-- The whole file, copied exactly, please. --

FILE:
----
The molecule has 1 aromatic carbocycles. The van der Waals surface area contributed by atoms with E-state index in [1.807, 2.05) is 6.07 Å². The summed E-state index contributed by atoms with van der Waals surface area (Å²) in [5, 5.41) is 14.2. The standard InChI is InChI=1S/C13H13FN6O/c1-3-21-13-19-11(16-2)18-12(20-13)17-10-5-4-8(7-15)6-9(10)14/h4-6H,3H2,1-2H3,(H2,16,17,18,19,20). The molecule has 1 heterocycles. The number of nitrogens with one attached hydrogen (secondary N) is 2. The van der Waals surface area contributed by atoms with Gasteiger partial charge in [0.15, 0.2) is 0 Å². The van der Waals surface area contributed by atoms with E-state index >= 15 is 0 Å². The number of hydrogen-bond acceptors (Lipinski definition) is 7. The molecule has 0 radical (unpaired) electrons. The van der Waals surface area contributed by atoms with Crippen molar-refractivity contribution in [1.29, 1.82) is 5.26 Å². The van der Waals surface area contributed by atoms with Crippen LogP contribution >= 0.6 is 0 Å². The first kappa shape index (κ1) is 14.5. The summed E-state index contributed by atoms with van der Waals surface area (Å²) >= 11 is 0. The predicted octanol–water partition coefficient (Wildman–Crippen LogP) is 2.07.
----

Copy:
The molecule has 1 aromatic carbocycles. The van der Waals surface area contributed by atoms with E-state index in [1.807, 2.05) is 6.07 Å². The summed E-state index contributed by atoms with van der Waals surface area (Å²) in [5, 5.41) is 14.2. The standard InChI is InChI=1S/C13H13FN6O/c1-3-21-13-19-11(16-2)18-12(20-13)17-10-5-4-8(7-15)6-9(10)14/h4-6H,3H2,1-2H3,(H2,16,17,18,19,20). The molecule has 1 heterocycles. The number of nitrogens with one attached hydrogen (secondary N) is 2. The van der Waals surface area contributed by atoms with Gasteiger partial charge in [0.15, 0.2) is 0 Å². The van der Waals surface area contributed by atoms with E-state index >= 15 is 0 Å². The number of hydrogen-bond acceptors (Lipinski definition) is 7. The molecule has 0 radical (unpaired) electrons. The van der Waals surface area contributed by atoms with Crippen molar-refractivity contribution in [1.29, 1.82) is 5.26 Å². The van der Waals surface area contributed by atoms with Crippen LogP contribution >= 0.6 is 0 Å². The first kappa shape index (κ1) is 14.5. The summed E-state index contributed by atoms with van der Waals surface area (Å²) >= 11 is 0. The predicted octanol–water partition coefficient (Wildman–Crippen LogP) is 2.07.